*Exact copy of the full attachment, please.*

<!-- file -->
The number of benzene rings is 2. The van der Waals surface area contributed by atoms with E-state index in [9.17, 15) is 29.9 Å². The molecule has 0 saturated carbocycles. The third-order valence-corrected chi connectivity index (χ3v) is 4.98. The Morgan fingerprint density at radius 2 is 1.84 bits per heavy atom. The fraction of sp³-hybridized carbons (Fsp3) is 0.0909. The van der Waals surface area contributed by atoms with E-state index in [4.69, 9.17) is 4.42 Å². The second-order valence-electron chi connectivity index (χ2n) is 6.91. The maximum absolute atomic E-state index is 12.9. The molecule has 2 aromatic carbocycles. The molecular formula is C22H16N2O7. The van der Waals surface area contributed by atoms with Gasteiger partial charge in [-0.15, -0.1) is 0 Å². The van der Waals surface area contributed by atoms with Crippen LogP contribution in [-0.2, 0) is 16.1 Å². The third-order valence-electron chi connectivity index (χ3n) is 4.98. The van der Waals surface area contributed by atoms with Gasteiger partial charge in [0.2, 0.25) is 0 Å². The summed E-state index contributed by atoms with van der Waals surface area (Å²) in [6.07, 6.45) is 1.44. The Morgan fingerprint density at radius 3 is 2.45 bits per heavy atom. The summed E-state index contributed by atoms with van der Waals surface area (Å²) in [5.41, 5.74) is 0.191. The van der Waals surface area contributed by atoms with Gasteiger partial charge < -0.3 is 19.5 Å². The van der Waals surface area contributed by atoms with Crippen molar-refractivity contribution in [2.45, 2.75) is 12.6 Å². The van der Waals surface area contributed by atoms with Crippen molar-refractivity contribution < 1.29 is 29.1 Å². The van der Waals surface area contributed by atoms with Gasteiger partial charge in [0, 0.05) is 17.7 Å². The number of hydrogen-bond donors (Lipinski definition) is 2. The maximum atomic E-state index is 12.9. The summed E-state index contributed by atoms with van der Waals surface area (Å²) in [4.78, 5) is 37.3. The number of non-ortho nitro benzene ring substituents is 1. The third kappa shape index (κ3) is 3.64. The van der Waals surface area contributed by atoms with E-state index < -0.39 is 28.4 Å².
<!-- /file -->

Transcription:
The number of benzene rings is 2. The van der Waals surface area contributed by atoms with E-state index in [9.17, 15) is 29.9 Å². The molecule has 0 saturated carbocycles. The third-order valence-corrected chi connectivity index (χ3v) is 4.98. The Morgan fingerprint density at radius 2 is 1.84 bits per heavy atom. The fraction of sp³-hybridized carbons (Fsp3) is 0.0909. The van der Waals surface area contributed by atoms with E-state index in [4.69, 9.17) is 4.42 Å². The second-order valence-electron chi connectivity index (χ2n) is 6.91. The maximum absolute atomic E-state index is 12.9. The molecule has 2 aromatic carbocycles. The molecular formula is C22H16N2O7. The van der Waals surface area contributed by atoms with Gasteiger partial charge in [-0.15, -0.1) is 0 Å². The van der Waals surface area contributed by atoms with Crippen LogP contribution in [-0.2, 0) is 16.1 Å². The third-order valence-electron chi connectivity index (χ3n) is 4.98. The van der Waals surface area contributed by atoms with Gasteiger partial charge in [0.2, 0.25) is 0 Å². The summed E-state index contributed by atoms with van der Waals surface area (Å²) in [6.07, 6.45) is 1.44. The Morgan fingerprint density at radius 3 is 2.45 bits per heavy atom. The summed E-state index contributed by atoms with van der Waals surface area (Å²) in [5.41, 5.74) is 0.191. The van der Waals surface area contributed by atoms with Gasteiger partial charge < -0.3 is 19.5 Å². The van der Waals surface area contributed by atoms with Crippen molar-refractivity contribution in [2.45, 2.75) is 12.6 Å². The van der Waals surface area contributed by atoms with Crippen molar-refractivity contribution < 1.29 is 29.1 Å². The van der Waals surface area contributed by atoms with Gasteiger partial charge in [0, 0.05) is 17.7 Å². The number of hydrogen-bond donors (Lipinski definition) is 2. The maximum atomic E-state index is 12.9. The summed E-state index contributed by atoms with van der Waals surface area (Å²) in [4.78, 5) is 37.3. The number of non-ortho nitro benzene ring substituents is 1. The third kappa shape index (κ3) is 3.64. The van der Waals surface area contributed by atoms with E-state index < -0.39 is 28.4 Å².